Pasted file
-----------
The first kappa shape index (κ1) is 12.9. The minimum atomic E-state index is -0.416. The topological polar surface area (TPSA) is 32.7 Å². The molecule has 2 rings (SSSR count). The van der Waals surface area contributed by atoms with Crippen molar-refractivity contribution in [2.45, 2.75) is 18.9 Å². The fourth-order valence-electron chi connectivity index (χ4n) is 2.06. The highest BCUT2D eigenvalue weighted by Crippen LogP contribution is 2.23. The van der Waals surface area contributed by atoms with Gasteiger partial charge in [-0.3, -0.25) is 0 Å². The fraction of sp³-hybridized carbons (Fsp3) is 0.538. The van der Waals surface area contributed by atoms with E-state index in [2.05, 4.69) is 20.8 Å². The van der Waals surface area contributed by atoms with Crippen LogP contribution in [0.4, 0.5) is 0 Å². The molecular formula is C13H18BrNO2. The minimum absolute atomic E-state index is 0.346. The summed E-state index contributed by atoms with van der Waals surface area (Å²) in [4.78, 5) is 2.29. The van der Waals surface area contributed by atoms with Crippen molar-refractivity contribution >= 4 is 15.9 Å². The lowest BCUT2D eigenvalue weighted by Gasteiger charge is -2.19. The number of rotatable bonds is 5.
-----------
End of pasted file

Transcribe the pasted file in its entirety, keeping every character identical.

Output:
The first kappa shape index (κ1) is 12.9. The minimum atomic E-state index is -0.416. The topological polar surface area (TPSA) is 32.7 Å². The molecule has 2 rings (SSSR count). The van der Waals surface area contributed by atoms with Crippen molar-refractivity contribution in [2.45, 2.75) is 18.9 Å². The fourth-order valence-electron chi connectivity index (χ4n) is 2.06. The highest BCUT2D eigenvalue weighted by Crippen LogP contribution is 2.23. The van der Waals surface area contributed by atoms with Gasteiger partial charge in [-0.3, -0.25) is 0 Å². The fraction of sp³-hybridized carbons (Fsp3) is 0.538. The van der Waals surface area contributed by atoms with E-state index in [2.05, 4.69) is 20.8 Å². The van der Waals surface area contributed by atoms with Crippen LogP contribution in [0.4, 0.5) is 0 Å². The molecular formula is C13H18BrNO2. The minimum absolute atomic E-state index is 0.346. The summed E-state index contributed by atoms with van der Waals surface area (Å²) in [4.78, 5) is 2.29. The van der Waals surface area contributed by atoms with Crippen molar-refractivity contribution >= 4 is 15.9 Å². The lowest BCUT2D eigenvalue weighted by Gasteiger charge is -2.19. The number of rotatable bonds is 5.